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What or who sparked your love of reading?

April 8, 2013

So what was it that set the young you on your inspired way down that star-spangled road to reading heaven?  In my case, it was my armchair-adventurer father.  Here’s a bit of doggerel which explains how it all began for me … 


It came once a week to the end of our road

At six pm prompt every Friday

A blue and white caravan carefully towed

Manchester Corporation’s Mobile Library


So on Fridays, my book-loving, Ulsterman Dad,

Released from the factory noises       

Would put his six books in a carrier bag

And go to make new reading choices


Then all weekend long my thrill-seeking Dad

With his books and his tea would retire

By sea to Shanghai or train to Leningrad

And all from his chair by the fire


A cool High Plains Drifter, so lean and so true 

An iron-masked prisoner of Zenda

Whilst facing the Hun, the Zulu, the Sioux

His slippered feet on the fender


He craved only peace to enjoy a good read

As armchair adventurers do

But the three-year-old me would pester and plead

“Daddy PLEASE, read ME a story, too!”


Though engrossed in his reading, ‘twas clear he had heard,

For, on return from his factory endeavour,

He now taught me each evening the written word,

Just to prove his wee daughter quite clever


Then, one rainy Friday, for literary leisure

We both went to library heaven

But to sample those wonderful, tax-funded treasures

It turns out, alas, I must be seven


“Thiz no way she’s seven” says library lady

“Well, that’ll do me,” explodes Dad

 “Though slow to grow, aye, she may be,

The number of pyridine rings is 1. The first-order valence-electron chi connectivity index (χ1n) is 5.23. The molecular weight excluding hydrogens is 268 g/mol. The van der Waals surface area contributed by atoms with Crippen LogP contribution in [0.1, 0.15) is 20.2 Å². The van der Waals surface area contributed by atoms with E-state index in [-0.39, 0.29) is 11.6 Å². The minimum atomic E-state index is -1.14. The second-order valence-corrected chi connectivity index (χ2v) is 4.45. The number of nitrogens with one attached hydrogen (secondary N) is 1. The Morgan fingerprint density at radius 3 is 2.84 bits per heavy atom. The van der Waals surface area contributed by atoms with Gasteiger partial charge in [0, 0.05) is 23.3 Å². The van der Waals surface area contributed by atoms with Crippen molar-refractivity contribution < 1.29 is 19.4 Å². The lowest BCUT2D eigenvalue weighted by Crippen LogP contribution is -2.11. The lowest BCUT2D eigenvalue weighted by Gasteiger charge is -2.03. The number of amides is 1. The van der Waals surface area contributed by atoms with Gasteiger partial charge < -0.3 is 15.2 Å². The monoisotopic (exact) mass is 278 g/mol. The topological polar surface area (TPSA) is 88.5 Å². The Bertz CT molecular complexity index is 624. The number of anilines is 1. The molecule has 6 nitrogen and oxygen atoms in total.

To ban her from readin’s too bad!”


 “Denyin’ her access to books, cos she’s wee

Is unforgivable, prejudiced, unfair

Tho’ undersized for her age, can’t ye see

In her smart little head, she’s all there.”


“Tho wee, for her age,” he lied, “she’s bright for a wain,

Cud ye not be more egalitarian?

For many a wee body belies a big brain,”

Says my dad to the red-faced librarian


“Tho her legs mebbe short, her interest’s not

“Gi’ her books and her mind’ll grow bigger”

I stood on tiptoe, undeniably a tot,

But I tried my real best to look bigger


Incensed readers gathered defensively by us,   

Most of them fathers and mothers,

“What’s all this fuss on the library bus?

T’kid deserves same chance as t’others”


“She’s a right to enjoy literature, just as we do

Regardless of *clemmin’ an’ rickets!”

The librarian wilts, midst the hullaballo

And writes me out 2 library tickets


Antrim Dad directs me to the junior confines

The corner that’s kids’ reading heaven

“Don’t forget, pet,” he winks and reminds,

“If anyone asks, then yer seven.”


The shelves bore every conceivable tome

Of imaginative children’s writing

And, joy, I could now take some of them home

Edward Lear, Eleanor Farjeon, Enid Blyton


The lie that secured me early library access  

Was the spark that kindled a flame

Which no corporation Jobsworth could  suppress

And now, at fifty, I still retain


The lesson I learned from my Dad’s fierce attack

The day the librarian came a cropper

That whenever bureaucracy’s holding you back

Just speak out, and tell them a whopper!


[*clemmin – Mancunian term for starvation]



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